FAMILY BUSINESSES ARE SPECIAL, and every one of them is as unique as the family who’s involved in it. They’re quite common in the green industry, which contains many very successful dynasties.

However, it takes more than shared DNA to make a business survive and thrive past the first generation. There’s no guarantee that the heirs will have the same drives, passions or talents that the founder had.

Sometimes, it takes spending time away from the family enterprise for a son or daughter to realize where he or she really belongs.

Take Dean DeSantis, for instance.

His father Tony, now 72, founded DeSantis Landscape, Inc., of Salem, Oregon, a full-service commercial and residential landscape company, back in 1974. Dean worked in the company while growing up, and through high school and college. “When I graduated, I had no plans to stay in the landscape industry. I went off and had a whole different career for about twelve years.”

That entailed working for a school district, and then, for the U.S. Department of Education. His next job, as a trainer for the AmeriCorps program (a kind of domestic Peace Corps), took him all over the country. Along the way, he earned a Master’s degree in Intercultural Relations from Lesley University in Cambridge, Massachusetts.

These experiences gave him distance and perspective. “One day, I looked back and thought, ‘You know, landscaping wasn’t such a bad business!’” And then came Father’s Day, 2001.

“I was just sitting around with Dad when he said, ‘I’ve got to figure out some kind of exit strategy.’ And the conversation began.”

Tony DeSantis began a slow winddown over the next four years or so, as he got a feel for Dean and his abilities, and in what areas he needed help. In 2006, Dean and his brother Jim formally bought the business.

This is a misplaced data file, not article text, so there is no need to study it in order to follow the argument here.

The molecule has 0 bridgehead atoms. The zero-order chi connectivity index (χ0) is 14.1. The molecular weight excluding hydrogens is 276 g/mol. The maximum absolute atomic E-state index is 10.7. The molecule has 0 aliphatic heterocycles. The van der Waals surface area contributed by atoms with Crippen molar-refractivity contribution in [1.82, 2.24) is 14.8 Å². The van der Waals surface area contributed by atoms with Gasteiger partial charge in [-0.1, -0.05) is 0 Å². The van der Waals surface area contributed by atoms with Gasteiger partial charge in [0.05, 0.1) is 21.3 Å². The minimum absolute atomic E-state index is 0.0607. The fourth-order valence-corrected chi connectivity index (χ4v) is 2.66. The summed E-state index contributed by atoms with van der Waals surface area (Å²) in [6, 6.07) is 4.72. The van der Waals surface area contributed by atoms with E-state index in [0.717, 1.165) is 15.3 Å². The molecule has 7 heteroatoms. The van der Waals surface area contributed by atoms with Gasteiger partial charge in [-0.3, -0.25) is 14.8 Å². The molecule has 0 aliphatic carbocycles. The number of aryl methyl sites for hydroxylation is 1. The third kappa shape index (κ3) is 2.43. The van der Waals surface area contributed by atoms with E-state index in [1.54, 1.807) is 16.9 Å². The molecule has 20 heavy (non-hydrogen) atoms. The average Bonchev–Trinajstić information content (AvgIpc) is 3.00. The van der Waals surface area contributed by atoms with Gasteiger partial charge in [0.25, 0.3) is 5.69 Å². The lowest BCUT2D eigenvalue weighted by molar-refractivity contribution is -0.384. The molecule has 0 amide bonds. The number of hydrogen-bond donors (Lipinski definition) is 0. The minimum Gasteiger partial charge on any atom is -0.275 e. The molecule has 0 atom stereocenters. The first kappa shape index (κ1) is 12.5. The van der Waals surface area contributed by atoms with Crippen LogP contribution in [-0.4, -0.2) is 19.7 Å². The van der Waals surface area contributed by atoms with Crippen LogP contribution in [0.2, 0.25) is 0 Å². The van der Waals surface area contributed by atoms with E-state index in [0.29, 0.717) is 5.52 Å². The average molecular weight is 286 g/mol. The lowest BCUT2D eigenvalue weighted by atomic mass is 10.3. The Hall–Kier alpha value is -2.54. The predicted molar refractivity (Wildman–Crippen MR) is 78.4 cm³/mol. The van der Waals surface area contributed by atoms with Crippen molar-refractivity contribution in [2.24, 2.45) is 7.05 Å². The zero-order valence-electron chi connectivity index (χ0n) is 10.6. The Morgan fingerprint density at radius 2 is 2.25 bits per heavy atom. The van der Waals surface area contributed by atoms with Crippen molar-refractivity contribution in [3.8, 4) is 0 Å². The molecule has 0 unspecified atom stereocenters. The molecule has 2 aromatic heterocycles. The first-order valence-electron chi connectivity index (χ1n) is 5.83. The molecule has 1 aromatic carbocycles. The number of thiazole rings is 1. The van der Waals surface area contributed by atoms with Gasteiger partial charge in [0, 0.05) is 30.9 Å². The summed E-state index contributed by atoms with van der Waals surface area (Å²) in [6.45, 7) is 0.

Are family workers good workers? “They’re good, because they’re family,” says Todd Pegram, owner and founder of A Dad & Daughter Lawn Care in Winston-Salem, North Carolina. “They work hard, and they take care of my equipment. Other people aren’t as careful, because it isn’t theirs.” Besides all aspects of maintenance, the company also does landscape design, builds retaining walls and installs ponds.

The business was originally named for daughter Destiny, who started working with her father at age 14. Now 23, she no longer works in the business, but stepdaughter Ashleigh Brill, 19, now in college, does.

“Ashleigh’s the best weeder I’ve ever had, maybe because ladies are more meticulous. Her brother Rick, 23, is a good worker, too; I tell him what to do, and he does it, but I don’t even have to tell Ashleigh. She sees something that needs doing, she just goes ahead.”

Pegram says Destiny was “more of a diva,” but Ashleigh is “a tomboy. She knows how to run the tractors, the blowers, the string trimmers, and even how to weld.”

“Meticulous” is also the word Rob Wolfe, owner and founder of Davenport, Iowa-based R.J. Wolfe and Sons, a business that’s focused on design/build projects, chooses to describe his son Rhesa, 18. “We’re very careful when it comes to details; you have to be when you’re doing stonework.”

“A lot of people out there think they can do it, but they can’t. My son’s been at it for about nine and a half years now, and he’s very meticulous about what he does.” Rhesa, whom his dad calls “a pretty amazing kid,” started laying brick patios when he was only ten years old. You might assume that he’s so good at it because Dad taught him well. Not so.

“Any kid is more likely to listen to the people around him rather than his parents,” says Wolfe. “It was a big thing for me, that it shouldn’t be Dad teaching him. I said, ‘I’ll throw you out there with the foremen who have worked with me for five, six, seven years, and let them teach you.’ “If he had questions, or problems, he’d come back to me. They were precise and detail-oriented, so they taught him to be, too.”

When Dean DeSantis came back to the family business, his brother Jim was already there, and had been for a while. They both realized that they needed help figuring out how the two of them could work together, so they worked with a number of consultants who specialize in family businesses.